Daily Reflection
of Creighton University's Online Ministries
November 23rd, 2011

Timothy Lannon, S.J.

President of Creighton University
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Memorial of Blessed Miguel Agustin Pro
[505] Daniel 5:1-6, 13-14, 16-17, 23-28
Daniel 3:62, 63, 64, 65, 66, 67 
Luke 21:12-19

All of us have memories about our grade school experiences.  Some of those memories bring great joy to us and perhaps other memories might be somewhat disconcerting.  I can recall when I was in first grade in the late 1950’s during the Cold War that Sister Mary Rosario said that if we lived in other parts of the world we could be persecuted for our belief in Jesus Christ.   As a six-year-old, I could not make any sense to why a person would be persecuted for holding such beliefs.  Well, all these years later, we continue to see many of our brothers and sisters in Christ around the world being persecuted, and some even martyred, for their faith in Jesus.

In today’s Gospel reading, Luke continues his theme from the day before in addressing the persecution in the early Church.  In fact, the language that Luke uses is quite disturbing since he describes that one who embraces Jesus will be hated and subjected to pain and perhaps even killed.  Further, he states that a Christian could be handed over even by relatives, friends, parents, and siblings.  This is indeed an alarming warning that Luke is passing on to the early Christian Community.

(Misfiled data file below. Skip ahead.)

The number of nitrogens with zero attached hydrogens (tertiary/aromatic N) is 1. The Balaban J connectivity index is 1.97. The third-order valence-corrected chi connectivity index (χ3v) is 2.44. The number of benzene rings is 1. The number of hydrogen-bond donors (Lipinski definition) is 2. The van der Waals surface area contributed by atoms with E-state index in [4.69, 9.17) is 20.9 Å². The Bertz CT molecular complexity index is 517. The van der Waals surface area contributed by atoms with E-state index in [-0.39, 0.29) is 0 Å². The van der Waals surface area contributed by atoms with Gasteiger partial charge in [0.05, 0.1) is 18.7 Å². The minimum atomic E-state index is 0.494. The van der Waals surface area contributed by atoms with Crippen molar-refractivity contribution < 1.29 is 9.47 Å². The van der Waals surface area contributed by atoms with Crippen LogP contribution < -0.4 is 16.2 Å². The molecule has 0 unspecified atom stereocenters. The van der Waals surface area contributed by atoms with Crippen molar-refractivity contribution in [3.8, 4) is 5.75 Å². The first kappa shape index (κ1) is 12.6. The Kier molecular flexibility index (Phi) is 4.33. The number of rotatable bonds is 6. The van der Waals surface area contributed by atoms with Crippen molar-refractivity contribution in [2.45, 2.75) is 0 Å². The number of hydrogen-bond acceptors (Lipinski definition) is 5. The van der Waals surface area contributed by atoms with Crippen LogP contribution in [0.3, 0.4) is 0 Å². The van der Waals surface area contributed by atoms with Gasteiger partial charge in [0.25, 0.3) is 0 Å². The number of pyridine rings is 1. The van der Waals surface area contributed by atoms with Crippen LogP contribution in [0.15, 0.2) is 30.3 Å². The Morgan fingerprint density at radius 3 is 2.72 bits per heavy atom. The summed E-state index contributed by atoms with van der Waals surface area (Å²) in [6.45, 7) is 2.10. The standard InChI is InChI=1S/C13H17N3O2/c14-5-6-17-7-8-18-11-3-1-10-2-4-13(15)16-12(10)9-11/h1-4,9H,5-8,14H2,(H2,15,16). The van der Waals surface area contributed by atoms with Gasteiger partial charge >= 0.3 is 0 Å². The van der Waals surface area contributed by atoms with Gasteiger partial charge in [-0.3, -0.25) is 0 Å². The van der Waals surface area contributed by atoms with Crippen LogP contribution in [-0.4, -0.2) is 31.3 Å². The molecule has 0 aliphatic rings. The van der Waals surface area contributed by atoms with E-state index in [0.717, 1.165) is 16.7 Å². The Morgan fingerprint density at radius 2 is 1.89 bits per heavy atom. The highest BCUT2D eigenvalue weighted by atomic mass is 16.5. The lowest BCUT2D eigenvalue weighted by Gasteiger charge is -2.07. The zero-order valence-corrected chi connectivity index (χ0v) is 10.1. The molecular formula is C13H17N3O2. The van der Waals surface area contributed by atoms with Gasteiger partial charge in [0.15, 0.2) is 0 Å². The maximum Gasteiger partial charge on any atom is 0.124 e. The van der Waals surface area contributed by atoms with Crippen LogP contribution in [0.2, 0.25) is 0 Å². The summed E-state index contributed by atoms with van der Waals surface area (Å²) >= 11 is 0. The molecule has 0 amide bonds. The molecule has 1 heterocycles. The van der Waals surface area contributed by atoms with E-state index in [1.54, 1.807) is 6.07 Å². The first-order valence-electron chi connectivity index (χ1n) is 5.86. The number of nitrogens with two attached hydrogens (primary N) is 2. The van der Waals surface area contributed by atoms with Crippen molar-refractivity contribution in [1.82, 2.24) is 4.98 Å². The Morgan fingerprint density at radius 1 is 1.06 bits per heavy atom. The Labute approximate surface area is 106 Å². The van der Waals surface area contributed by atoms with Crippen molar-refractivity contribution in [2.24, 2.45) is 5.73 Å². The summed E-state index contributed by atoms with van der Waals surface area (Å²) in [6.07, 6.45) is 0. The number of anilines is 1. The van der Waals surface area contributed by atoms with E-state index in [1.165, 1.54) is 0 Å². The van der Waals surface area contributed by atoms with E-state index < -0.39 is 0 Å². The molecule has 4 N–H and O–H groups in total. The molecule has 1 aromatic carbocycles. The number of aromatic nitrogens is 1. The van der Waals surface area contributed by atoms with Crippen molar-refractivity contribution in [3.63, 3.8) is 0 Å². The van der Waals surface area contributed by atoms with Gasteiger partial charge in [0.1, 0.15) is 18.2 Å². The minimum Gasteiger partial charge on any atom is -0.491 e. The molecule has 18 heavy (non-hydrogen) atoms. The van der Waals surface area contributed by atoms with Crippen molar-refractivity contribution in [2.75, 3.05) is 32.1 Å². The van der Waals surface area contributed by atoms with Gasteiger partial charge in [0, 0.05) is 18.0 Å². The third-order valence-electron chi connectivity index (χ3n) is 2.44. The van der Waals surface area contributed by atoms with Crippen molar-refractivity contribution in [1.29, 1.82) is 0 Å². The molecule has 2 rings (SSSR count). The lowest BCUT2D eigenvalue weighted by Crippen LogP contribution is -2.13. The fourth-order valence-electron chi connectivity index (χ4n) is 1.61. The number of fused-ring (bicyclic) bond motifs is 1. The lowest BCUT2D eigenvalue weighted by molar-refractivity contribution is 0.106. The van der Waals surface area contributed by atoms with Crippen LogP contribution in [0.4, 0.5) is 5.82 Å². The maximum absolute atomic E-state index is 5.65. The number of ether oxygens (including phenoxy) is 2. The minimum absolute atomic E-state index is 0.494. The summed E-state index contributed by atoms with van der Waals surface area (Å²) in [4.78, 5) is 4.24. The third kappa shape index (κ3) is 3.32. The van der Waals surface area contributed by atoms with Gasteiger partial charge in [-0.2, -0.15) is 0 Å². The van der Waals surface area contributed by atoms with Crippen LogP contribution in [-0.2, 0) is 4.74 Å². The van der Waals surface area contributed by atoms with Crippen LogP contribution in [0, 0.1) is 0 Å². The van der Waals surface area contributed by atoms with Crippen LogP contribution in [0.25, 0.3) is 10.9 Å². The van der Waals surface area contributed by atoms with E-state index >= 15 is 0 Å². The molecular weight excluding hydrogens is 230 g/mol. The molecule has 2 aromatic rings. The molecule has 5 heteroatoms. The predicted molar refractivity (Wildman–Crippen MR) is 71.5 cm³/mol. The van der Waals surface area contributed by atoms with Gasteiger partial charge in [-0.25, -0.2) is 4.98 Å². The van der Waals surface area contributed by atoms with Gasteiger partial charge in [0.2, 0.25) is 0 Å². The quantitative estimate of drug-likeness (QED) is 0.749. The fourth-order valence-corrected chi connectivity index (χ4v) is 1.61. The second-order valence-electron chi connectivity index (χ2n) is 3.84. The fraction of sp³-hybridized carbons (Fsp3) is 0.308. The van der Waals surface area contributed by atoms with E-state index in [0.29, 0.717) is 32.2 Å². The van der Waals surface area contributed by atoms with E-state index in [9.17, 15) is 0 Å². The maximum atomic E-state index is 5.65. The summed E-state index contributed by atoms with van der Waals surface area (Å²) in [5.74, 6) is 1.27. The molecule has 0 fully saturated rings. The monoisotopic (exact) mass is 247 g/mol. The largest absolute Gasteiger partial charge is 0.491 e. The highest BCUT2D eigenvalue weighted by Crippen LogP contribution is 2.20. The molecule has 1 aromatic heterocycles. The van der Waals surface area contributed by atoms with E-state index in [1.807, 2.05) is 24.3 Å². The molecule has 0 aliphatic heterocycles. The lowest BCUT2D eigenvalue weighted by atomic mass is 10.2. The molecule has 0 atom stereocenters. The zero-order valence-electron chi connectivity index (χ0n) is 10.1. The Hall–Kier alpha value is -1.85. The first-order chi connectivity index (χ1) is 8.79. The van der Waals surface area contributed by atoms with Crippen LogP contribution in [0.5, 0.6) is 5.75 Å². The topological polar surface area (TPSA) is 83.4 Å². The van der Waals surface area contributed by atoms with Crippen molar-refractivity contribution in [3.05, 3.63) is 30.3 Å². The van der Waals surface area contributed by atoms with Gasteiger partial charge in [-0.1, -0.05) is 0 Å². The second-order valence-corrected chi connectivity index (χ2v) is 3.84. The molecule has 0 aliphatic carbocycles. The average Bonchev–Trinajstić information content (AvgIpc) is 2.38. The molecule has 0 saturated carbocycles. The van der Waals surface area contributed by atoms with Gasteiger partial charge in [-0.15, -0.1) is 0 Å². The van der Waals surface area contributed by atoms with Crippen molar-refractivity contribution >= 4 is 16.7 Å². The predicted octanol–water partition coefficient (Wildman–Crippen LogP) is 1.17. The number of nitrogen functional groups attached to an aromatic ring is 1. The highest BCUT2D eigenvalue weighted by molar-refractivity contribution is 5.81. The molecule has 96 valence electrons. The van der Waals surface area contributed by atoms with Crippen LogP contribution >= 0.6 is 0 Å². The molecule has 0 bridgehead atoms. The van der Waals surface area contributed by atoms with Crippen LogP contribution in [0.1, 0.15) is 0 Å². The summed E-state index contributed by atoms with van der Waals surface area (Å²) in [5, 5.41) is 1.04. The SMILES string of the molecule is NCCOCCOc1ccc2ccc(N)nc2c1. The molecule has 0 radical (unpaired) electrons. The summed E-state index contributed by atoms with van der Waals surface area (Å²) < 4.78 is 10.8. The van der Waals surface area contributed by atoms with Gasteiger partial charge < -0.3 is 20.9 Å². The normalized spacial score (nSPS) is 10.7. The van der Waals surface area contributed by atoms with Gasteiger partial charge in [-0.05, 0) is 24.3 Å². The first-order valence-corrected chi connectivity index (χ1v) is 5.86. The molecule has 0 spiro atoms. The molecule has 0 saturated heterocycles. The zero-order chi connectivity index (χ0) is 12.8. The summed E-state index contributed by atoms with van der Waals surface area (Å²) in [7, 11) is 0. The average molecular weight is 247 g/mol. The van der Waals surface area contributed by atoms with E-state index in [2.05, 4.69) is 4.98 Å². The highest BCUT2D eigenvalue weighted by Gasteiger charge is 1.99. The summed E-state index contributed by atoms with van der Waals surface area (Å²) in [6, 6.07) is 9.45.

What is today’s Gospel calling us to do?  It is an invitation to pray for our Christian brothers and sisters around the world who to this very day are facing persecution.  Regrettably, some will face death.  They are indeed the martyrs of this era.  Their faith in Jesus provides an enormous witness value to all of us.  The question is, of course, do we let it become a witness value for us? 

Hence, we need to reflect about how willing we are to live our lives more fully as Christians.   Certainly in the first world and in the developing nations there is such a growing secularism that forces so many Christians and other religious people to privatize their faith lives.  That is, to make their faith more of a private matter in the home or at Church and to never let their beliefs lead them to act at work or in the larger community.  That has led people, perhaps including you, to be so reluctant to address communal issues from a Christian perspective.  For an example, do you have the courage to speak out against injustices and immoral actions?   We are being called to be more assertive in living out our faith.

In today’s Gospel, Jesus offers to give us the wisdom to speak and to address our adversaries or those who may reject us due to our faith.   We should be consoled by that promise!  In fact, the real message is this:  that God will always be there for us.  Now on our part, we need to decide if we can place such trust in God where ever we are in the world!
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